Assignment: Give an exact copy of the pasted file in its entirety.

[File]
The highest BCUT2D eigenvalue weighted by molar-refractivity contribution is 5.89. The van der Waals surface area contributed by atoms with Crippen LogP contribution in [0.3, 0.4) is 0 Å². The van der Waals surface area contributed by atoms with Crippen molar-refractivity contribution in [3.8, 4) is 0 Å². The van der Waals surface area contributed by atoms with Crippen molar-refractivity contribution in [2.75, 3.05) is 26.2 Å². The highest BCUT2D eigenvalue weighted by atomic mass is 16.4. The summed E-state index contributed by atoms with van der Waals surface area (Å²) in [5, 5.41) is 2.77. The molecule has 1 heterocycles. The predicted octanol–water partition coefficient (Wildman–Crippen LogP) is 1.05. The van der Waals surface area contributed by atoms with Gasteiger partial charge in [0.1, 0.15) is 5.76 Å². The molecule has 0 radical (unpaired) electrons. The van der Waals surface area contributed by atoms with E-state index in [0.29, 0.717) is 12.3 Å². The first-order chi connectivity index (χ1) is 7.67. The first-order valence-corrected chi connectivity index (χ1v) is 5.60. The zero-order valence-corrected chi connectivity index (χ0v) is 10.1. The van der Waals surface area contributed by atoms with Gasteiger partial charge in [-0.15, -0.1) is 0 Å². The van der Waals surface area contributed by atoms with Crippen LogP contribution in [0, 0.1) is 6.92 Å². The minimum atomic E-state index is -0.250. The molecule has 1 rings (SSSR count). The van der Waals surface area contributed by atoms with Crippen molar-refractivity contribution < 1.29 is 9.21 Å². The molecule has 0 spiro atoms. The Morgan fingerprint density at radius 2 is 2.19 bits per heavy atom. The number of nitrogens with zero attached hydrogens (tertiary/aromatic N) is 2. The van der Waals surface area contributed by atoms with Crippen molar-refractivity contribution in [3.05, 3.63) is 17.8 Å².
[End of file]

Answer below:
The highest BCUT2D eigenvalue weighted by molar-refractivity contribution is 5.89. The van der Waals surface area contributed by atoms with Crippen LogP contribution in [0.3, 0.4) is 0 Å². The van der Waals surface area contributed by atoms with Crippen molar-refractivity contribution in [3.8, 4) is 0 Å². The van der Waals surface area contributed by atoms with Crippen molar-refractivity contribution in [2.75, 3.05) is 26.2 Å². The highest BCUT2D eigenvalue weighted by atomic mass is 16.4. The summed E-state index contributed by atoms with van der Waals surface area (Å²) in [5, 5.41) is 2.77. The molecule has 1 heterocycles. The predicted octanol–water partition coefficient (Wildman–Crippen LogP) is 1.05. The van der Waals surface area contributed by atoms with Gasteiger partial charge in [0.1, 0.15) is 5.76 Å². The molecule has 0 radical (unpaired) electrons. The van der Waals surface area contributed by atoms with E-state index in [0.29, 0.717) is 12.3 Å². The first-order chi connectivity index (χ1) is 7.67. The first-order valence-corrected chi connectivity index (χ1v) is 5.60. The zero-order valence-corrected chi connectivity index (χ0v) is 10.1. The van der Waals surface area contributed by atoms with Gasteiger partial charge in [-0.15, -0.1) is 0 Å². The van der Waals surface area contributed by atoms with Crippen LogP contribution in [0, 0.1) is 6.92 Å². The minimum atomic E-state index is -0.250. The molecule has 1 rings (SSSR count). The van der Waals surface area contributed by atoms with Crippen molar-refractivity contribution < 1.29 is 9.21 Å². The molecule has 0 spiro atoms. The Morgan fingerprint density at radius 2 is 2.19 bits per heavy atom. The number of nitrogens with zero attached hydrogens (tertiary/aromatic N) is 2. The van der Waals surface area contributed by atoms with Crippen molar-refractivity contribution in [3.05, 3.63) is 17.8 Å².